The queen, delighted in having obtained even this measure of acquiescence on the part of the king, now conferred with Wilhelmina. But, to her surprise and bitter disappointment, the young princess did not share in her mother’s joy. She was not disposed to be thus bartered away, and presented sundry objections. The poor mother, harassed by these interminable difficulties, now lost all patience. She broke out upon her equally unhappy daughter with cruel reproaches.
At three o’clock of a dark and misty morning, the Austrians from the west, the south, and the east rushed upon the sleeping Prussians. At the same time, an attack was made upon the left wing of the Prussians, which was a feint to bewilder them, and to prevent re-enforcements from being sent to the right wing. For five hours there was a scene of tumult, confusion, and horror which can neither be described nor imagined. The morning was dark, the fog dense, and the Prussians, though ever on the alert, were taken by surprise. No one in the army of Frederick467 thought either of running or of surrendering. It was a hand-to-hand fight, with bayonets, and sabres, and butts of muskets. Marshal Keith, after receiving two bullet-wounds which he did not regard, was shot through the heart.“The army,” writes Prince Charles, mournfully, “was greatly dilapidated. The soldiers were without clothes, and in a condition truly pitiable. So closely were we pursued by the enemy that at night we were compelled to encamp without tents.”
Frankfort is on the west side of the Oder. The Russian army was encamped on the eastern side of the river. The force collected there consisted of about seventy-eight thousand Russians and eighteen thousand Austrians. Frederick had, by great exertions, gathered fifty thousand troops to attack them. He was approaching Frankfort from the southwest. In a secret midnight march he crossed the river by bridges of boats some miles north of the city, near Cüstrin. At four o’clock in the morning of the 11th of August his troops had all accomplished the passage482 of the stream, and, to the surprise of the Russians, were marching down upon them from the north.The whole allied army was now put wildly to flight, in one of the most humiliating and disastrous retreats which has ever occurred. There is generally some slight diversity of statement in reference to the numbers engaged on such occasions. Frederick gives sixty-three thousand as the allied force. The allies lost, in killed, wounded, and missing, about ten thousand men. The loss of the Prussians was but five hundred. The French, in a tumultuous mass, fled to the west. Crossing the Unstrut River at Freiburg, they burned the bridge behind them. The Prussians rebuilt the bridge, and vigorously pursued. The evening after the battle the king wrote as follows to Wilhelmina. His letter was dated “Near Weissenfels.”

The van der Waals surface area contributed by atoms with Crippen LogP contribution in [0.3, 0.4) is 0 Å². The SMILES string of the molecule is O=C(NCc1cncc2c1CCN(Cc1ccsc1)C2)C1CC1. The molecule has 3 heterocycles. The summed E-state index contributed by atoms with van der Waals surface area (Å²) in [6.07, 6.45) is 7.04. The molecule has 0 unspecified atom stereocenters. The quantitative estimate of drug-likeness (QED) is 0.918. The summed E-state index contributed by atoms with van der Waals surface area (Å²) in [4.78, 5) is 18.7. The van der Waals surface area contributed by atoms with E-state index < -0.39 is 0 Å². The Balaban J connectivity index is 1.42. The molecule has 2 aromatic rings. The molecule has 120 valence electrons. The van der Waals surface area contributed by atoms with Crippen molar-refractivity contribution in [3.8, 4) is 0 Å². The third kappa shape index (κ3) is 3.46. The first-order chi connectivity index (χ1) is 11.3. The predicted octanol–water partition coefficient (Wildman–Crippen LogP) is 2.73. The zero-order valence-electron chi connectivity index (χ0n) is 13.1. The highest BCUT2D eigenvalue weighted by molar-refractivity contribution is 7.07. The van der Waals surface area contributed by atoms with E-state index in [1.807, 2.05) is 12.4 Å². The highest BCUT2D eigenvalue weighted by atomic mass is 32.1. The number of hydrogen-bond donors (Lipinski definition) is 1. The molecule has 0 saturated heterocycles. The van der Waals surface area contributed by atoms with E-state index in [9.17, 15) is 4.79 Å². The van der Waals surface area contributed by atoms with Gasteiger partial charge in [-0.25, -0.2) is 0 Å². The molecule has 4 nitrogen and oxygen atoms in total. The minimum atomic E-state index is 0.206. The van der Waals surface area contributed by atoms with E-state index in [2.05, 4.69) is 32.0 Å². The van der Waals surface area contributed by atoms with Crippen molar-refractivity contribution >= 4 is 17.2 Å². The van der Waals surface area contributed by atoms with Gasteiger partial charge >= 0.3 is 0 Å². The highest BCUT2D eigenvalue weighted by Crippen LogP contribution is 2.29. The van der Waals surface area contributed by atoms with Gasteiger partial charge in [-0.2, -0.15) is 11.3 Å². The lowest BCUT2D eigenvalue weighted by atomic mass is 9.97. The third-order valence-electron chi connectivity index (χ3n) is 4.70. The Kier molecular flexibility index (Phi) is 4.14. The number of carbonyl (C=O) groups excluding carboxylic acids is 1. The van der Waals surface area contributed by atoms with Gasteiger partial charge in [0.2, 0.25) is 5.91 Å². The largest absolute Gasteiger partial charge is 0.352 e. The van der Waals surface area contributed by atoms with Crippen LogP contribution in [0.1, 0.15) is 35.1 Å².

“By no means,” the king replied. “With men like these I shall be sure of victory to-day!”114“M. le President,—I have had the honor to receive your letter. You inform me that you are well, and that, if I publish La Beaumelle’s letter,97 you will come and assassinate me. What ingratitude to your poor Doctor Akakia! If you exalt your soul so as to discern futurity, you will see that, if you come on that errand to Leipsic, where you are no better liked than in other places, you will run some risk of being hanged. Poor me, indeed, you will find in bed. But, as soon as I have gained a little strength, I will have my pistols charged, and, multiplying the394 mass by the square of velocity, so as to reduce the action and you to zero, I will put some lead into your head. It appears that you have need of it. Adieu, my president.